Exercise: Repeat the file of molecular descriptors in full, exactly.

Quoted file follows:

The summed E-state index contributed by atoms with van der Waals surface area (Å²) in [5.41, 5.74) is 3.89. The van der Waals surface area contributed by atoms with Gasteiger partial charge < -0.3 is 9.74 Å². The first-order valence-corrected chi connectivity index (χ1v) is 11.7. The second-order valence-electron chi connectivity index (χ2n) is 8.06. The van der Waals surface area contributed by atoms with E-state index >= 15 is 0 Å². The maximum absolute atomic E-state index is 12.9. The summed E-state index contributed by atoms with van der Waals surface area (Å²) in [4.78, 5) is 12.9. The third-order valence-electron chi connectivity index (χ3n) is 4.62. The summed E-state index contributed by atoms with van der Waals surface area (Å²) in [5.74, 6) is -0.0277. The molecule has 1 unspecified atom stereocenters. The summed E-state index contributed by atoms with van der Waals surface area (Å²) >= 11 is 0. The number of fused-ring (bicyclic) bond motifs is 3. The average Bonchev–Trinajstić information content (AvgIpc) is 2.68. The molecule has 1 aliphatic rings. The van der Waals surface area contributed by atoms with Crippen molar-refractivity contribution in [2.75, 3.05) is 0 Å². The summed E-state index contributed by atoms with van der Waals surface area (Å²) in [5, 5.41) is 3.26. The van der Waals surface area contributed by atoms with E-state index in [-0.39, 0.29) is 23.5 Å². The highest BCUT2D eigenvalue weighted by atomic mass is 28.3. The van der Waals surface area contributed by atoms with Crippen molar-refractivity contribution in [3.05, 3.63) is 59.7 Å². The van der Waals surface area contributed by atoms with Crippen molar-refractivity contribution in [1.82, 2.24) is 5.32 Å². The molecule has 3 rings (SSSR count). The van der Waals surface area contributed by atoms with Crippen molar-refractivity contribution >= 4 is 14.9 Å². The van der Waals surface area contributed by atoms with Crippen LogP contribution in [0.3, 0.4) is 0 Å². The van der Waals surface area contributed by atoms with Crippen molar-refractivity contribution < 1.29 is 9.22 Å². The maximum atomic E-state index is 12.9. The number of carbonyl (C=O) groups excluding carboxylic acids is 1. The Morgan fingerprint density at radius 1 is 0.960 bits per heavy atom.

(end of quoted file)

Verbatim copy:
The summed E-state index contributed by atoms with van der Waals surface area (Å²) in [5.41, 5.74) is 3.89. The van der Waals surface area contributed by atoms with Gasteiger partial charge < -0.3 is 9.74 Å². The first-order valence-corrected chi connectivity index (χ1v) is 11.7. The second-order valence-electron chi connectivity index (χ2n) is 8.06. The van der Waals surface area contributed by atoms with E-state index >= 15 is 0 Å². The maximum absolute atomic E-state index is 12.9. The summed E-state index contributed by atoms with van der Waals surface area (Å²) in [4.78, 5) is 12.9. The third-order valence-electron chi connectivity index (χ3n) is 4.62. The summed E-state index contributed by atoms with van der Waals surface area (Å²) in [5.74, 6) is -0.0277. The molecule has 1 unspecified atom stereocenters. The summed E-state index contributed by atoms with van der Waals surface area (Å²) >= 11 is 0. The number of fused-ring (bicyclic) bond motifs is 3. The average Bonchev–Trinajstić information content (AvgIpc) is 2.68. The molecule has 1 aliphatic rings. The van der Waals surface area contributed by atoms with Crippen molar-refractivity contribution in [2.75, 3.05) is 0 Å². The summed E-state index contributed by atoms with van der Waals surface area (Å²) in [5, 5.41) is 3.26. The van der Waals surface area contributed by atoms with E-state index in [-0.39, 0.29) is 23.5 Å². The highest BCUT2D eigenvalue weighted by atomic mass is 28.3. The van der Waals surface area contributed by atoms with Crippen molar-refractivity contribution in [3.05, 3.63) is 59.7 Å². The van der Waals surface area contributed by atoms with Crippen molar-refractivity contribution in [1.82, 2.24) is 5.32 Å². The molecule has 3 rings (SSSR count). The van der Waals surface area contributed by atoms with Crippen molar-refractivity contribution >= 4 is 14.9 Å². The van der Waals surface area contributed by atoms with Crippen LogP contribution in [0.3, 0.4) is 0 Å². The van der Waals surface area contributed by atoms with Crippen molar-refractivity contribution < 1.29 is 9.22 Å². The maximum atomic E-state index is 12.9. The number of carbonyl (C=O) groups excluding carboxylic acids is 1. The Morgan fingerprint density at radius 1 is 0.960 bits per heavy atom.